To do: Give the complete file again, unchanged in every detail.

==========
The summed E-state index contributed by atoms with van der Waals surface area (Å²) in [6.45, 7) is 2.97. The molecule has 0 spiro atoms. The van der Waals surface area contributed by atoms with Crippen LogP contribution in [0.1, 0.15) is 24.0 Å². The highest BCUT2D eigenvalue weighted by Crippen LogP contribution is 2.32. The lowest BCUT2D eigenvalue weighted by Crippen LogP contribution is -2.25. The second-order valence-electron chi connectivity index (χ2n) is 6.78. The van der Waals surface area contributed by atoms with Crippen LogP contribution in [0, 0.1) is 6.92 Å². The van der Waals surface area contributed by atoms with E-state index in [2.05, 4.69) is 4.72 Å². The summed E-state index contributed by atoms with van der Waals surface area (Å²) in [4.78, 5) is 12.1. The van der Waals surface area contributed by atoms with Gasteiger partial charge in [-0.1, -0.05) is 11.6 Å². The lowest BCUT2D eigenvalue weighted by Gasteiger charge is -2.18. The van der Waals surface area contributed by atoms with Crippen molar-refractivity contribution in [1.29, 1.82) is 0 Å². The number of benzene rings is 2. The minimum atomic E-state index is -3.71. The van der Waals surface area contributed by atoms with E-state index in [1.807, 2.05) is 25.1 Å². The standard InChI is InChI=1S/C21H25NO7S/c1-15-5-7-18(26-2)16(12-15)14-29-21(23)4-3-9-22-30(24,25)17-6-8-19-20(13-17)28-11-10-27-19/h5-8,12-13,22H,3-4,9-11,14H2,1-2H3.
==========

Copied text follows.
The summed E-state index contributed by atoms with van der Waals surface area (Å²) in [6.45, 7) is 2.97. The molecule has 0 spiro atoms. The van der Waals surface area contributed by atoms with Crippen LogP contribution in [0.1, 0.15) is 24.0 Å². The highest BCUT2D eigenvalue weighted by Crippen LogP contribution is 2.32. The lowest BCUT2D eigenvalue weighted by Crippen LogP contribution is -2.25. The second-order valence-electron chi connectivity index (χ2n) is 6.78. The van der Waals surface area contributed by atoms with Crippen LogP contribution in [0, 0.1) is 6.92 Å². The van der Waals surface area contributed by atoms with E-state index in [2.05, 4.69) is 4.72 Å². The summed E-state index contributed by atoms with van der Waals surface area (Å²) in [4.78, 5) is 12.1. The van der Waals surface area contributed by atoms with Gasteiger partial charge in [-0.1, -0.05) is 11.6 Å². The lowest BCUT2D eigenvalue weighted by Gasteiger charge is -2.18. The van der Waals surface area contributed by atoms with Crippen molar-refractivity contribution in [1.29, 1.82) is 0 Å². The number of benzene rings is 2. The minimum atomic E-state index is -3.71. The van der Waals surface area contributed by atoms with E-state index in [1.807, 2.05) is 25.1 Å². The standard InChI is InChI=1S/C21H25NO7S/c1-15-5-7-18(26-2)16(12-15)14-29-21(23)4-3-9-22-30(24,25)17-6-8-19-20(13-17)28-11-10-27-19/h5-8,12-13,22H,3-4,9-11,14H2,1-2H3.